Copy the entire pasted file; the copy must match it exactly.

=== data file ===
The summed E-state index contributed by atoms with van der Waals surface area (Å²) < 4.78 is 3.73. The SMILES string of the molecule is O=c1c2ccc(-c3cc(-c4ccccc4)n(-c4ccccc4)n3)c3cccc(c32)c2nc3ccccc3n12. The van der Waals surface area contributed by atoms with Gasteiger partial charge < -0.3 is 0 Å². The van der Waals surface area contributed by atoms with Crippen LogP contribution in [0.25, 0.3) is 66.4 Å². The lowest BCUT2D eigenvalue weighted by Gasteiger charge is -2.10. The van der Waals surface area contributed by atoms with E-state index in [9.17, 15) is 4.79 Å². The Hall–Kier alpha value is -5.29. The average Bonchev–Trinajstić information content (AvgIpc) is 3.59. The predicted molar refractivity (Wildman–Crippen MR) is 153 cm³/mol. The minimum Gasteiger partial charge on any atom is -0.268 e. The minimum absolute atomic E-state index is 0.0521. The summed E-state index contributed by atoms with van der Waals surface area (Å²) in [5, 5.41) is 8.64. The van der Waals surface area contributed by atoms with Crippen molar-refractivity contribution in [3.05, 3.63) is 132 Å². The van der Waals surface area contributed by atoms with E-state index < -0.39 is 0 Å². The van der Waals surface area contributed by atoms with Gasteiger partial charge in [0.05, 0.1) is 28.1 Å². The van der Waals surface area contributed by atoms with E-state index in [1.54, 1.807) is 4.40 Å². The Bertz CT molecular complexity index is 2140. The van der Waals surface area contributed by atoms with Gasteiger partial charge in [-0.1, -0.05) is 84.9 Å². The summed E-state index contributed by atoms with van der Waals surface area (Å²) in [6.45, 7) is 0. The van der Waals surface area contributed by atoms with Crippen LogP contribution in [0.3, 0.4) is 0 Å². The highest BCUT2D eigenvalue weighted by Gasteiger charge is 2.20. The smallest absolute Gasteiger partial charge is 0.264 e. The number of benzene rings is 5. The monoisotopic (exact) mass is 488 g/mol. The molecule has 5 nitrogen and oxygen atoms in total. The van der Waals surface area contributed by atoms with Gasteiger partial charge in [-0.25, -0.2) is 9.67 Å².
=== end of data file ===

The summed E-state index contributed by atoms with van der Waals surface area (Å²) < 4.78 is 3.73. The SMILES string of the molecule is O=c1c2ccc(-c3cc(-c4ccccc4)n(-c4ccccc4)n3)c3cccc(c32)c2nc3ccccc3n12. The van der Waals surface area contributed by atoms with Gasteiger partial charge < -0.3 is 0 Å². The van der Waals surface area contributed by atoms with Crippen LogP contribution in [0.25, 0.3) is 66.4 Å². The lowest BCUT2D eigenvalue weighted by Gasteiger charge is -2.10. The van der Waals surface area contributed by atoms with E-state index in [9.17, 15) is 4.79 Å². The Hall–Kier alpha value is -5.29. The average Bonchev–Trinajstić information content (AvgIpc) is 3.59. The predicted molar refractivity (Wildman–Crippen MR) is 153 cm³/mol. The minimum Gasteiger partial charge on any atom is -0.268 e. The minimum absolute atomic E-state index is 0.0521. The summed E-state index contributed by atoms with van der Waals surface area (Å²) in [5, 5.41) is 8.64. The van der Waals surface area contributed by atoms with Crippen molar-refractivity contribution in [3.05, 3.63) is 132 Å². The van der Waals surface area contributed by atoms with E-state index < -0.39 is 0 Å². The van der Waals surface area contributed by atoms with Gasteiger partial charge in [0.05, 0.1) is 28.1 Å². The van der Waals surface area contributed by atoms with E-state index in [1.54, 1.807) is 4.40 Å². The Bertz CT molecular complexity index is 2140. The van der Waals surface area contributed by atoms with Gasteiger partial charge in [-0.1, -0.05) is 84.9 Å². The summed E-state index contributed by atoms with van der Waals surface area (Å²) in [6.45, 7) is 0. The van der Waals surface area contributed by atoms with Crippen LogP contribution in [0.3, 0.4) is 0 Å². The highest BCUT2D eigenvalue weighted by Gasteiger charge is 2.20. The smallest absolute Gasteiger partial charge is 0.264 e. The number of benzene rings is 5. The monoisotopic (exact) mass is 488 g/mol. The molecule has 5 nitrogen and oxygen atoms in total. The van der Waals surface area contributed by atoms with Gasteiger partial charge in [-0.25, -0.2) is 9.67 Å².